A crowd of at least 10,000 ignored COVID-19 restrictions to attend Perth’s historic Black Lives Matter protest today which organisers have promised is just the beginning in their fight to improve Indigenous lives and end racism.
There was one moment which threatened to derail what was a peaceful process at Langley Park after a confrontation between police and protesters just before thousands walked through the city.
Three marchers, including a boy aged under 14, were handed chalk-based spray paint cans and started to write “BLM” on the road.
Police, seemingly unaware the paint would wash away in the rain, stepped in to take the cans out of the hands of the protesters and started talking to the young boy who was reduced to tears.
Older protesters, including Noongar activist Herbert Bropho, clashed verbally with police and started a chant telling them to leave.
After a tense five minutes the police stepped back and the situation was calmed when Noongar elder Uncle Ben Cuimara Taylor arrived.
Noongar Whadjuk man Christopher Reed was one of the other three protesters who painted BLM on Victoria Avenue.
He said police had scared the young boy and his sister and made them feel upset.
“We’re there trying to demonstrate our rights,” Mr Reed said.
“They (police) should have handled it a bit better instead of just grabbing us.
“I came here to stand for my people, stand for the historic moment I’m in right now and stand for the people that’s not standing for themselves today past and present.”
Mr Reed, who did not know the young boy and girl, made sure they got a lift home and said beside that one incident he felt the rally had turned out well and gone to plan.
Yued woman Jacinta Taylor-Foster, who was one of the main organisers of the event, said it sounded like there had been a misunderstanding around the spray cans but it was hard for her to say yet having not seen the incident.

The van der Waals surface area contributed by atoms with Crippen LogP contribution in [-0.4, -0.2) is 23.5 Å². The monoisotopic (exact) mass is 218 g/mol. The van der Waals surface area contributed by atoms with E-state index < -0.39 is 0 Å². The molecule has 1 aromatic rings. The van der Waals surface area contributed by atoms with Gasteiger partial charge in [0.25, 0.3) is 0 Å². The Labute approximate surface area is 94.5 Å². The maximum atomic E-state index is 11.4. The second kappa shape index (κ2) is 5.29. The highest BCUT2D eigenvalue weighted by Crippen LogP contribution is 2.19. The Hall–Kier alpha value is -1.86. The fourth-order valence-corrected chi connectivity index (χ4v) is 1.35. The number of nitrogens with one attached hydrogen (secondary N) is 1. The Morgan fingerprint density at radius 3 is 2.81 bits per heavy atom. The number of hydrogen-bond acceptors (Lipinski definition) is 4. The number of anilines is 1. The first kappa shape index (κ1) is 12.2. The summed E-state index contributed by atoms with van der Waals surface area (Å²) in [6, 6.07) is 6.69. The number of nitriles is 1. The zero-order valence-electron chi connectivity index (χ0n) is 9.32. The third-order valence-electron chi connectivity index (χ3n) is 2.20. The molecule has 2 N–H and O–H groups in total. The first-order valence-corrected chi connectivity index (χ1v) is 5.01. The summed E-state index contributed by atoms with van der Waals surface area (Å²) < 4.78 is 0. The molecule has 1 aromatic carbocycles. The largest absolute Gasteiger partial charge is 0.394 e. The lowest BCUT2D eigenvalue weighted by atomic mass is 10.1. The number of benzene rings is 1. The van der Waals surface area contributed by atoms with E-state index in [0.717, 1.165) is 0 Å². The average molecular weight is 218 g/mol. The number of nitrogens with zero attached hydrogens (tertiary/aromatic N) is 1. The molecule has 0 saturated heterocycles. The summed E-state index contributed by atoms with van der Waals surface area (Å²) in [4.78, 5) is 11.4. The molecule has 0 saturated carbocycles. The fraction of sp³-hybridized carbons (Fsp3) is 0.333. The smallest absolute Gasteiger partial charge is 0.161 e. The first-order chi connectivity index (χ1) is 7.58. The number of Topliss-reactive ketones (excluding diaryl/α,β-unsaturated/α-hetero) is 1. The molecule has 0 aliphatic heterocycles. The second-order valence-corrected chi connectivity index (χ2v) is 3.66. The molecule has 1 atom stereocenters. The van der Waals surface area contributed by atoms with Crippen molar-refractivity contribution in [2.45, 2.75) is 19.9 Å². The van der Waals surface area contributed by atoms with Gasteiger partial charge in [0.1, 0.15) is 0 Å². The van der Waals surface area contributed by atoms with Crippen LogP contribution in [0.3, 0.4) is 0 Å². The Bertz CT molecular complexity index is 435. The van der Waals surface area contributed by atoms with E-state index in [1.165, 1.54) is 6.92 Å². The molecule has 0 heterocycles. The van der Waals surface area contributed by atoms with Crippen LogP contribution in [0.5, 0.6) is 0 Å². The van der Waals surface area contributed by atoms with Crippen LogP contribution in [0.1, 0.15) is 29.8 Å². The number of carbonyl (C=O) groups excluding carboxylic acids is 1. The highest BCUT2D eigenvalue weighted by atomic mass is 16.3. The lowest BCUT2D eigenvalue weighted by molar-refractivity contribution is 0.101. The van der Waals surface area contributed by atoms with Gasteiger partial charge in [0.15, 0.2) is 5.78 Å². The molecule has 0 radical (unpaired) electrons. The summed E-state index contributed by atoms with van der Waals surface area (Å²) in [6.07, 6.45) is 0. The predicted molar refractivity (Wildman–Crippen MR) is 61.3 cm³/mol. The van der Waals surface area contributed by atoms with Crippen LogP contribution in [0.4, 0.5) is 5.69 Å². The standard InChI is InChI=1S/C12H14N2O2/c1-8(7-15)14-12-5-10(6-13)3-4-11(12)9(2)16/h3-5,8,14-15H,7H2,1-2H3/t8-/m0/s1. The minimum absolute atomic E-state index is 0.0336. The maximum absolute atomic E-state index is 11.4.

She said the event had otherwise been successful thanks to collaboration with the City of Perth and WA Police.
“It really shows the value of having that relationship and communication in the lead-up of all of this,” Ms Taylor-Foster said.
“The whole point in this is people aren’t wanting to cause trouble, they are just wanting to be heard.”
The activist said it was now up to everyone to keep pushing for change by being aware of what was happening in WA politics with current debates happening in Parliament around reforming fine default legislation so people were no longer locked up for not paying fines.
“The younger group of organisers have started up their own group Boorloo Justice,” she said.
“They’re very keen to keep this all going and keep the stories going.”
Ms Taylor-Foster said the support from the wider community had been immense with not just the 11,000 face masks donated by the Chinese community but also a donation of food from the Maori community.
An adherence to COVID-19 safety rules started well with plenty of hand sanitiser and face masks stations around the park and protesters keeping to their own groups.
As thousands continued to arrive, however, the 1.5m physical distancing in the crowd got worse the closer people got to a stage central to the event.
More than three quarters of the crowd did appear to be wearing a face mask.
At the rally’s peak there was an absolute throng of people spread out on the grounds between Victoria Avenue and up to just before the park’s playground.
Police were out in force and lining the streets surrounding the park with safety glasses, face masks and gloves.
Officers kept their distance from the rally but there were also small teams standing guard at several statues of historic WA European figures around the Perth CBD including John Septimus Roe and Alexander Forrest.
Noongar Whadjuk woman Tanesha Bennell, who was one of the other key organisers of the event, told The West Australian she was humbled by the turnout.
Wongi woman Yarnus Thomas drove down from Kalgoorlie with her family to be at the event after hearing about it on Tuesday.
She said she was there for her cousin Elijah Doughty who was killed when he was 14 after being run over by a ute whilst riding a motorbike in 2016.
The driver was charged with manslaughter but was found guilty of dangerous driving causing death one year later.
Ms Thomas said this was the biggest rally she had ever attended.
“I just come to support all my peoples and I thank everybody else for coming down to support us as well,” she said.
“I found out at about this rally on Tuesday and as soon as I found out about it I knew I was going to bring my family down.
“I think everybody is spaced out correctly and abiding by the rules of social distancing and I think it’s turned out great. I like how they’ve set it all up. During this pandemic everybody is keeping each other safe.”
There were plenty of non-indigenous protesters present including rock superstar Kevin Parker from Tame Impala.
Greens MP Tim Clifford said he had gone down to the event to show support for First Nations people.
“You understand the frustrations and seeing the actions of Rio Tinto, especially blowing up that heritage site on Sorry Day of all days,” he said.
Mr Clifford said Greens politicians had made their own individual choice on going to the rally but said the party had always been a strong supporter of First Nations rights.